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    Agreed. Further reflection indicates that my proposal definitely went too far. I hadn't revisited the question again until being notified of your answer. I agree that a warning is definitely the better solution. And once such a warning system is implemented, it could be extensible for other potentially "unsavory" tag combinations (if the need were to later arise). Commented Apr 7, 2011 at 6:39
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    Note that I also wasn't proposing that others retag the question to C. I think that's almost always a mistake. That's why I was searching a way for the original asker to pick the most appropriate tag. Commented Apr 7, 2011 at 6:40
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    @Cody: Then exactly what did you mean by "But if you're writing C code in C++ and taking advantage of that backwards compatibility, then you're not really writing C++ code. And your question should be tagged accordingly."? Cause it sounds like you're saying such questions should be tagged c, and I'm telling you, if you using a C++ compiler, the question should be tagged c++, regardless of which functions and classes from the standard library are being used or not used.
    – Ben Voigt
    Commented Apr 7, 2011 at 14:03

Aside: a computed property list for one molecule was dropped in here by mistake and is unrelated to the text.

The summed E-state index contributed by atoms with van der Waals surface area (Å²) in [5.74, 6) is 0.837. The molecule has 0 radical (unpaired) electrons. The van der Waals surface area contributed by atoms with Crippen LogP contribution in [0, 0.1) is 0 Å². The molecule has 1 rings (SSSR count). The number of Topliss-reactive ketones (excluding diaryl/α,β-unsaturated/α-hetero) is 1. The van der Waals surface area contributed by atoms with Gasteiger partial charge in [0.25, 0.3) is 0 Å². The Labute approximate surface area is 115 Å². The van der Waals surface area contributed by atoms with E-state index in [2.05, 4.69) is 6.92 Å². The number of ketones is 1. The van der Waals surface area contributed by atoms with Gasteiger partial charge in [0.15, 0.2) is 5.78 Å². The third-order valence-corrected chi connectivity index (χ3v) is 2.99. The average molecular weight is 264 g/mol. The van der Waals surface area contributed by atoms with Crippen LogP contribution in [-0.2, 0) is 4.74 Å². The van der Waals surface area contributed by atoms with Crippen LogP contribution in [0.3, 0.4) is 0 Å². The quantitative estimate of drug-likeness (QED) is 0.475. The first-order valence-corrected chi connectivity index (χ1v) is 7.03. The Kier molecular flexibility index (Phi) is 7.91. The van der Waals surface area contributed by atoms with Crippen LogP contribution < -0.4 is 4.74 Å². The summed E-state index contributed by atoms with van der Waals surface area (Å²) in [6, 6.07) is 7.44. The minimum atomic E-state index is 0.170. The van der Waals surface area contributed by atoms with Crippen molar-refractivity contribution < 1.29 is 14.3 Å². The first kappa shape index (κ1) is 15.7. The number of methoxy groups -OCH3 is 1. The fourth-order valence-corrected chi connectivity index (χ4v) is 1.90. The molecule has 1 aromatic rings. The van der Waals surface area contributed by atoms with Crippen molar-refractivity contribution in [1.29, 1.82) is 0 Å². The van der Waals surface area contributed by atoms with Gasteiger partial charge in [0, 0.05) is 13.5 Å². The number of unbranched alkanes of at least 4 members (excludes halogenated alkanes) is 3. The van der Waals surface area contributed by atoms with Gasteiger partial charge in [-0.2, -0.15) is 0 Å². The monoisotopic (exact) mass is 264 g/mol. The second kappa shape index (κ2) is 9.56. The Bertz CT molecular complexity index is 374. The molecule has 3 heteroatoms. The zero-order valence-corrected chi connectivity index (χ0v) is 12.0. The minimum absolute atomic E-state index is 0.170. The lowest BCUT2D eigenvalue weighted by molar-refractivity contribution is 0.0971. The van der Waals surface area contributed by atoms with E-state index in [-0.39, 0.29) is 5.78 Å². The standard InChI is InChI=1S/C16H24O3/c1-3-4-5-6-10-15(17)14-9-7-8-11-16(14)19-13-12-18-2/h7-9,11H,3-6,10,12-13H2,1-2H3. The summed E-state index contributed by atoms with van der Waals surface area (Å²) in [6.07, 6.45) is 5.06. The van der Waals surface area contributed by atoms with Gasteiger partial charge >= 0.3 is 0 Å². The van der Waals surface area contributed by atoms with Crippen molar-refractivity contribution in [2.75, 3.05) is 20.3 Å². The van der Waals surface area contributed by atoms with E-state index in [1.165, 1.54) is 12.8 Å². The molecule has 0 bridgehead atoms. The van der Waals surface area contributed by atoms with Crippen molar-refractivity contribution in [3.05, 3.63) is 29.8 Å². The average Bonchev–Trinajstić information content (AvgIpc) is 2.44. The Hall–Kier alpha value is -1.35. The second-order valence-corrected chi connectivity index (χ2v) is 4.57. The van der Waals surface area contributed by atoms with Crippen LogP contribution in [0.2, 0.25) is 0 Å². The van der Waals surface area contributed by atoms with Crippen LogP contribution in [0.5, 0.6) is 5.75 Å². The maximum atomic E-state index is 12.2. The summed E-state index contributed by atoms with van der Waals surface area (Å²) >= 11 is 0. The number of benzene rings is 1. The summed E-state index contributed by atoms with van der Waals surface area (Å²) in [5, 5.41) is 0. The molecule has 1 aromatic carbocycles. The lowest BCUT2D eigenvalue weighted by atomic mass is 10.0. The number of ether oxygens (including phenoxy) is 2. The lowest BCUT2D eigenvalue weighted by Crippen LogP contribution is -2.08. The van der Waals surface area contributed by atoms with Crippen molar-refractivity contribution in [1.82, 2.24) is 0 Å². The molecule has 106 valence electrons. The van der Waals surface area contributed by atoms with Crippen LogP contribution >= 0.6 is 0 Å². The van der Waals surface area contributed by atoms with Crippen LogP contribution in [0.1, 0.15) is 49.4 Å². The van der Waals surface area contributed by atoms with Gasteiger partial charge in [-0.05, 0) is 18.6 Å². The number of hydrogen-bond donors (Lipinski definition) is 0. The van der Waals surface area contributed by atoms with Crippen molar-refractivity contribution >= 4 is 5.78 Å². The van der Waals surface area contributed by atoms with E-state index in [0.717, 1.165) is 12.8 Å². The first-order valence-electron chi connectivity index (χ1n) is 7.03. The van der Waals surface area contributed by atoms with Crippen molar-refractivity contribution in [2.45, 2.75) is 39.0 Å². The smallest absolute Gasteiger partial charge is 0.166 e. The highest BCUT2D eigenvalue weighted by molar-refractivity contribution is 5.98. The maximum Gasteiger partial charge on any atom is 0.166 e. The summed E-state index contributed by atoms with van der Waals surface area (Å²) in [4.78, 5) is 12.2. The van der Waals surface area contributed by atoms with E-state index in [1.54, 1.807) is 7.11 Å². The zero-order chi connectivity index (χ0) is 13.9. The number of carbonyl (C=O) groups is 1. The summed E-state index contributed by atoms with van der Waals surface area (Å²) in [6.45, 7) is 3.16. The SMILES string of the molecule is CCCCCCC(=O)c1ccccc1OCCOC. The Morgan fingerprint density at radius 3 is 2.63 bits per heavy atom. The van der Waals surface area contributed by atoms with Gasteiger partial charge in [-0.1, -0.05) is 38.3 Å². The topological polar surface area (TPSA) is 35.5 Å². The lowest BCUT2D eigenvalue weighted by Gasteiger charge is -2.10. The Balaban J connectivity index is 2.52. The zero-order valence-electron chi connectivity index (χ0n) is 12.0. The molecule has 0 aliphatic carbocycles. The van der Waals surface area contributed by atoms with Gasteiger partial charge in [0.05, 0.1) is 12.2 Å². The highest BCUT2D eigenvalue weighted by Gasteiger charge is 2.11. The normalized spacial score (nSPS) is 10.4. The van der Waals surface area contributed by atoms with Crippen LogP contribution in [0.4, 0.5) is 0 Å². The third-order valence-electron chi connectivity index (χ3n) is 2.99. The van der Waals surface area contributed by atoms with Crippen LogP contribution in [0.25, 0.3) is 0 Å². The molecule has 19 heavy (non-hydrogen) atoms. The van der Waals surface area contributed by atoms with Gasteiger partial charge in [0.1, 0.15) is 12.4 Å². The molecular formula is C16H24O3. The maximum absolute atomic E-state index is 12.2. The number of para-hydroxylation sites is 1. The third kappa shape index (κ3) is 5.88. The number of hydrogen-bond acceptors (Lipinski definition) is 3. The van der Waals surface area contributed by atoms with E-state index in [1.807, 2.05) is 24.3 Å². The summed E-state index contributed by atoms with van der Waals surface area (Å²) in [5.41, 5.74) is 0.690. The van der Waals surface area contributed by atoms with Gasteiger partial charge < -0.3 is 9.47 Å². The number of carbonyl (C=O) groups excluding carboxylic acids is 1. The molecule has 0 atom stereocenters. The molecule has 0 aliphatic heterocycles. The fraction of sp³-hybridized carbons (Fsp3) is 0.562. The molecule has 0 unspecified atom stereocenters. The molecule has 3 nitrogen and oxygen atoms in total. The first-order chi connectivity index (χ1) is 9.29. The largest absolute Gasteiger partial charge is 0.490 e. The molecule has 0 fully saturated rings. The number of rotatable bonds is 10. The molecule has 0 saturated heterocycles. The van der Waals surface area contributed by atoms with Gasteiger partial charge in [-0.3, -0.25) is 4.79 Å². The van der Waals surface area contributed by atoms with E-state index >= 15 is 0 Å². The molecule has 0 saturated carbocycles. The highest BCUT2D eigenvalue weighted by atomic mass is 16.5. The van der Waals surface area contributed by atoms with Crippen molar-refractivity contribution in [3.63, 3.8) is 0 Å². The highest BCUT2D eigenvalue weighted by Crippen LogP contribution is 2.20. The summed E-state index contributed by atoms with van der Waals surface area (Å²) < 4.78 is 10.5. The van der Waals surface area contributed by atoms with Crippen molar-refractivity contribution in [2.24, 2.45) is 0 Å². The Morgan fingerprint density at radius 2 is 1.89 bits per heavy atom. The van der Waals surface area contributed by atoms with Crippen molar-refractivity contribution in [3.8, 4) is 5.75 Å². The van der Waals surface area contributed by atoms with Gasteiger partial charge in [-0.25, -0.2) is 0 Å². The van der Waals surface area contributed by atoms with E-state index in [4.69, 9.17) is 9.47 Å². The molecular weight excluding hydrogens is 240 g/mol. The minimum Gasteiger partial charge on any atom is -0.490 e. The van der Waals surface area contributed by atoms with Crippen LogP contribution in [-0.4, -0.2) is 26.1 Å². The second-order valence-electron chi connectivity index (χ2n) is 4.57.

• Ah, that's a fair point. Hrmm, it's been a while since I wrote the question. I apparently forgot some of the arguments I made... Commented Apr 7, 2011 at 14:05
  • Do we need a tag for C/C++ interoperability, and a tag for differences between the languages?
    – dfeuer
    Commented Jun 5, 2014 at 13:35
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    @dfeuer: Even if you add such a tag (which I think is not a bad idea), it wouldn't make the individual c and c++ tags inappropriate for those questions.
    – Ben Voigt
    Commented Jun 5, 2014 at 15:02
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    Actually, compiler specific behavior is compiler specific, and not standard behavior pointed out by the spec. I would only use the standard language tag for questions covered by the specification, otherwise I would opt for compiler specific tags. So be careful when writing "different compiler" or "different language". The example above is definitely not compiler related as your answer somehat implies that, misleadingly. That behavior is well-defined by the standard. Commented Jun 19, 2014 at 7:16
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    Based on your reply, it does not seem to be the case that I misunderstanding what you wrote. I am just pointing out we are discussing languages, not compilers as your example implies. In other words, it is slightly confusing what you wrote, and could be improved with focusing on the language rather than the compiler. Commented Jun 19, 2014 at 8:30
  • If it was, I would not bring it up, but it is up to you: if you do not want to improve your post, do not improve it. There is no point in arguing if you had already made your mind up. It is clear that this has nothing to do with the compilers, but the standard. Any mentioning of compilers is simply red-herring. Commented Jun 19, 2014 at 15:12